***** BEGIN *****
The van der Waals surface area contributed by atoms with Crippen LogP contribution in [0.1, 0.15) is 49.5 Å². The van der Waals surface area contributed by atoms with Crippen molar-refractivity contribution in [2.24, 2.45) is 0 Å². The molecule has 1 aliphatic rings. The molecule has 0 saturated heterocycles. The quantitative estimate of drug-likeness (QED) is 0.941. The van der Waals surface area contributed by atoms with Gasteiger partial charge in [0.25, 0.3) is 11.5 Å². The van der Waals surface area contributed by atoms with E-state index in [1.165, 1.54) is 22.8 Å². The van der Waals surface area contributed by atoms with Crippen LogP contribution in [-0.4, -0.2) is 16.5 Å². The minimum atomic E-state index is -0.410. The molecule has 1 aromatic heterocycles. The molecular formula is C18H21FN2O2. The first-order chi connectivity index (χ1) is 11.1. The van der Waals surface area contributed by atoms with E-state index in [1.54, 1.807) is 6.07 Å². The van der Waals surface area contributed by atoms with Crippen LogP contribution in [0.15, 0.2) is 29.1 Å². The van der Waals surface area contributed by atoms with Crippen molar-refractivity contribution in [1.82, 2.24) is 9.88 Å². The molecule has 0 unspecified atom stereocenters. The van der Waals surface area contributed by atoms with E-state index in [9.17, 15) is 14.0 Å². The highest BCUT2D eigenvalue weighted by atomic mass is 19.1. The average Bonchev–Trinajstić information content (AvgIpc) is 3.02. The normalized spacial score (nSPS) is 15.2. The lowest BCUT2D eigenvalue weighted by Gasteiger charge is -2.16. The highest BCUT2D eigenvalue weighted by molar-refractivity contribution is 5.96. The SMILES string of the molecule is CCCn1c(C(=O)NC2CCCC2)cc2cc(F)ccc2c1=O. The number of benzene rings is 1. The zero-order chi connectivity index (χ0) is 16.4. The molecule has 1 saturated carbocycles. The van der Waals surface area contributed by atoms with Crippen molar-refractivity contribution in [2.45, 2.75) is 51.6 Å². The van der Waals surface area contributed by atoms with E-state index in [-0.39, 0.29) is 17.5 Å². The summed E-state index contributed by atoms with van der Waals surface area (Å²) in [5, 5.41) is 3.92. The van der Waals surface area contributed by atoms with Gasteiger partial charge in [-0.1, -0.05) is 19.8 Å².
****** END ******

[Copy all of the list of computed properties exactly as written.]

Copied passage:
The van der Waals surface area contributed by atoms with Crippen LogP contribution in [0.1, 0.15) is 49.5 Å². The van der Waals surface area contributed by atoms with Crippen molar-refractivity contribution in [2.24, 2.45) is 0 Å². The molecule has 1 aliphatic rings. The molecule has 0 saturated heterocycles. The quantitative estimate of drug-likeness (QED) is 0.941. The van der Waals surface area contributed by atoms with Gasteiger partial charge in [0.25, 0.3) is 11.5 Å². The van der Waals surface area contributed by atoms with E-state index in [1.165, 1.54) is 22.8 Å². The van der Waals surface area contributed by atoms with Crippen LogP contribution in [-0.4, -0.2) is 16.5 Å². The minimum atomic E-state index is -0.410. The molecule has 1 aromatic heterocycles. The molecular formula is C18H21FN2O2. The first-order chi connectivity index (χ1) is 11.1. The van der Waals surface area contributed by atoms with E-state index in [1.54, 1.807) is 6.07 Å². The van der Waals surface area contributed by atoms with Crippen LogP contribution in [0.15, 0.2) is 29.1 Å². The van der Waals surface area contributed by atoms with Crippen molar-refractivity contribution in [1.82, 2.24) is 9.88 Å². The molecule has 0 unspecified atom stereocenters. The van der Waals surface area contributed by atoms with E-state index in [9.17, 15) is 14.0 Å². The highest BCUT2D eigenvalue weighted by atomic mass is 19.1. The average Bonchev–Trinajstić information content (AvgIpc) is 3.02. The normalized spacial score (nSPS) is 15.2. The lowest BCUT2D eigenvalue weighted by Gasteiger charge is -2.16. The highest BCUT2D eigenvalue weighted by molar-refractivity contribution is 5.96. The SMILES string of the molecule is CCCn1c(C(=O)NC2CCCC2)cc2cc(F)ccc2c1=O. The number of benzene rings is 1. The zero-order chi connectivity index (χ0) is 16.4. The molecule has 1 saturated carbocycles. The van der Waals surface area contributed by atoms with Crippen molar-refractivity contribution in [2.45, 2.75) is 51.6 Å². The van der Waals surface area contributed by atoms with E-state index in [-0.39, 0.29) is 17.5 Å². The summed E-state index contributed by atoms with van der Waals surface area (Å²) in [5, 5.41) is 3.92. The van der Waals surface area contributed by atoms with Gasteiger partial charge in [-0.1, -0.05) is 19.8 Å².